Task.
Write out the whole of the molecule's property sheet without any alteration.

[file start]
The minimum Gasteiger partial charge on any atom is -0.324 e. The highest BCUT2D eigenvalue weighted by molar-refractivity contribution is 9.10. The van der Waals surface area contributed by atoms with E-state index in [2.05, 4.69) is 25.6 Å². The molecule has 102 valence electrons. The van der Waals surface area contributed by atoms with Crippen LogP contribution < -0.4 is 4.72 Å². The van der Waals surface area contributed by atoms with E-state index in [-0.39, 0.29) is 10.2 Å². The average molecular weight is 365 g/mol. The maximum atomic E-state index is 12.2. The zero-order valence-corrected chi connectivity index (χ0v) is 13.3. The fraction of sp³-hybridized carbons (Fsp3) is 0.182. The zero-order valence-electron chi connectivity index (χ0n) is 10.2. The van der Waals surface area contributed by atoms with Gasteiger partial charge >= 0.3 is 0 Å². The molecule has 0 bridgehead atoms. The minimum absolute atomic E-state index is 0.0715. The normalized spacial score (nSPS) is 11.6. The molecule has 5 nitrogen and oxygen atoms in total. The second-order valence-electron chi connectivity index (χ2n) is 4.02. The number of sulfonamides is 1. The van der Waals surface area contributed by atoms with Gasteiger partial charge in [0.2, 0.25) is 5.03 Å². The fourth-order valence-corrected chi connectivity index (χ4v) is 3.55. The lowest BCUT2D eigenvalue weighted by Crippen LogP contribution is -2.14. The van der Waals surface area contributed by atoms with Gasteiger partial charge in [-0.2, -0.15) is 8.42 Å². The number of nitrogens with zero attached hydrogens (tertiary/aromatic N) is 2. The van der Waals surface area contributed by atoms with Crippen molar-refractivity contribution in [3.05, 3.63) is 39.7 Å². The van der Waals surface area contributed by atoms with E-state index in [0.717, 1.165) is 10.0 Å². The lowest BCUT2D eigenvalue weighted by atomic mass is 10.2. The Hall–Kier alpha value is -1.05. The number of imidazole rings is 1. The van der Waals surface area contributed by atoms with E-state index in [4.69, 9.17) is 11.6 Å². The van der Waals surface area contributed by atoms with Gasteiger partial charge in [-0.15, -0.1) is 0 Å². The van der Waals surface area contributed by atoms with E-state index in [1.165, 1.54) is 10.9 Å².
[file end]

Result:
The minimum Gasteiger partial charge on any atom is -0.324 e. The highest BCUT2D eigenvalue weighted by molar-refractivity contribution is 9.10. The van der Waals surface area contributed by atoms with E-state index in [2.05, 4.69) is 25.6 Å². The molecule has 102 valence electrons. The van der Waals surface area contributed by atoms with Crippen LogP contribution < -0.4 is 4.72 Å². The van der Waals surface area contributed by atoms with E-state index in [-0.39, 0.29) is 10.2 Å². The average molecular weight is 365 g/mol. The maximum atomic E-state index is 12.2. The zero-order valence-corrected chi connectivity index (χ0v) is 13.3. The fraction of sp³-hybridized carbons (Fsp3) is 0.182. The zero-order valence-electron chi connectivity index (χ0n) is 10.2. The van der Waals surface area contributed by atoms with Gasteiger partial charge >= 0.3 is 0 Å². The molecule has 0 bridgehead atoms. The minimum absolute atomic E-state index is 0.0715. The normalized spacial score (nSPS) is 11.6. The molecule has 5 nitrogen and oxygen atoms in total. The second-order valence-electron chi connectivity index (χ2n) is 4.02. The number of sulfonamides is 1. The van der Waals surface area contributed by atoms with Gasteiger partial charge in [0.2, 0.25) is 5.03 Å². The fourth-order valence-corrected chi connectivity index (χ4v) is 3.55. The lowest BCUT2D eigenvalue weighted by Crippen LogP contribution is -2.14. The van der Waals surface area contributed by atoms with Gasteiger partial charge in [-0.2, -0.15) is 8.42 Å². The number of nitrogens with zero attached hydrogens (tertiary/aromatic N) is 2. The van der Waals surface area contributed by atoms with Crippen molar-refractivity contribution in [3.05, 3.63) is 39.7 Å². The van der Waals surface area contributed by atoms with E-state index in [0.717, 1.165) is 10.0 Å². The lowest BCUT2D eigenvalue weighted by atomic mass is 10.2. The Hall–Kier alpha value is -1.05. The number of imidazole rings is 1. The van der Waals surface area contributed by atoms with E-state index in [4.69, 9.17) is 11.6 Å². The van der Waals surface area contributed by atoms with Gasteiger partial charge in [-0.15, -0.1) is 0 Å². The van der Waals surface area contributed by atoms with E-state index in [1.165, 1.54) is 10.9 Å².